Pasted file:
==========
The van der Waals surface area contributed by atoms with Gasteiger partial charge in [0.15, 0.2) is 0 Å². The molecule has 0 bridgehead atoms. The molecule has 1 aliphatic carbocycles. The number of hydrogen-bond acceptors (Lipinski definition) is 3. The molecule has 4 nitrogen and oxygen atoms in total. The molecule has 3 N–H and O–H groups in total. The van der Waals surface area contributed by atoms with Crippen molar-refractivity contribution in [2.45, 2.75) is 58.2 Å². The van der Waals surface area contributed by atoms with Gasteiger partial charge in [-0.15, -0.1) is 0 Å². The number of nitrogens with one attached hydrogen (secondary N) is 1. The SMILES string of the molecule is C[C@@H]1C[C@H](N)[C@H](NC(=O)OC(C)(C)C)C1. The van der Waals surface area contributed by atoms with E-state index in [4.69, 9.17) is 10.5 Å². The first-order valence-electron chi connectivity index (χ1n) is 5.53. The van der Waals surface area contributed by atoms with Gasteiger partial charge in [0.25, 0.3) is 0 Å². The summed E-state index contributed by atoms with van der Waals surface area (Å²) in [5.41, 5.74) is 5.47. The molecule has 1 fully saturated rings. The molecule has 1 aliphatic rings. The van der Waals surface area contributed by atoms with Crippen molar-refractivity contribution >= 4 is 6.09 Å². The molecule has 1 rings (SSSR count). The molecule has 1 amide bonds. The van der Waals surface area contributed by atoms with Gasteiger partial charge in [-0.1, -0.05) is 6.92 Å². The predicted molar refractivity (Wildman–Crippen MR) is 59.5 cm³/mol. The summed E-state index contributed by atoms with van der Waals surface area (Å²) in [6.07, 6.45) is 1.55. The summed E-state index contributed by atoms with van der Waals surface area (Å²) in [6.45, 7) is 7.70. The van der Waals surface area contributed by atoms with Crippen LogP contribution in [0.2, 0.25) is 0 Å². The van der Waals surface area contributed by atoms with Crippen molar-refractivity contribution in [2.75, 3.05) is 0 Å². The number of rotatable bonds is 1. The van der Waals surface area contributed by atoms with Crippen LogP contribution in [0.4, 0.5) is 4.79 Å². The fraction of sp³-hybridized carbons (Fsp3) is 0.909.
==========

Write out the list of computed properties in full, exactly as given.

The van der Waals surface area contributed by atoms with Gasteiger partial charge in [0.15, 0.2) is 0 Å². The molecule has 0 bridgehead atoms. The molecule has 1 aliphatic carbocycles. The number of hydrogen-bond acceptors (Lipinski definition) is 3. The molecule has 4 nitrogen and oxygen atoms in total. The molecule has 3 N–H and O–H groups in total. The van der Waals surface area contributed by atoms with Crippen molar-refractivity contribution in [2.45, 2.75) is 58.2 Å². The van der Waals surface area contributed by atoms with Gasteiger partial charge in [-0.15, -0.1) is 0 Å². The number of nitrogens with one attached hydrogen (secondary N) is 1. The SMILES string of the molecule is C[C@@H]1C[C@H](N)[C@H](NC(=O)OC(C)(C)C)C1. The van der Waals surface area contributed by atoms with E-state index in [4.69, 9.17) is 10.5 Å². The first-order valence-electron chi connectivity index (χ1n) is 5.53. The van der Waals surface area contributed by atoms with Gasteiger partial charge in [0.25, 0.3) is 0 Å². The summed E-state index contributed by atoms with van der Waals surface area (Å²) in [5.41, 5.74) is 5.47. The molecule has 1 fully saturated rings. The molecule has 1 aliphatic rings. The van der Waals surface area contributed by atoms with Crippen molar-refractivity contribution >= 4 is 6.09 Å². The molecule has 1 rings (SSSR count). The molecule has 1 amide bonds. The van der Waals surface area contributed by atoms with Gasteiger partial charge in [-0.1, -0.05) is 6.92 Å². The predicted molar refractivity (Wildman–Crippen MR) is 59.5 cm³/mol. The summed E-state index contributed by atoms with van der Waals surface area (Å²) in [6.07, 6.45) is 1.55. The summed E-state index contributed by atoms with van der Waals surface area (Å²) in [6.45, 7) is 7.70. The van der Waals surface area contributed by atoms with Crippen LogP contribution in [0.2, 0.25) is 0 Å². The van der Waals surface area contributed by atoms with Crippen molar-refractivity contribution in [2.75, 3.05) is 0 Å². The number of rotatable bonds is 1. The van der Waals surface area contributed by atoms with Crippen LogP contribution in [0.4, 0.5) is 4.79 Å². The fraction of sp³-hybridized carbons (Fsp3) is 0.909.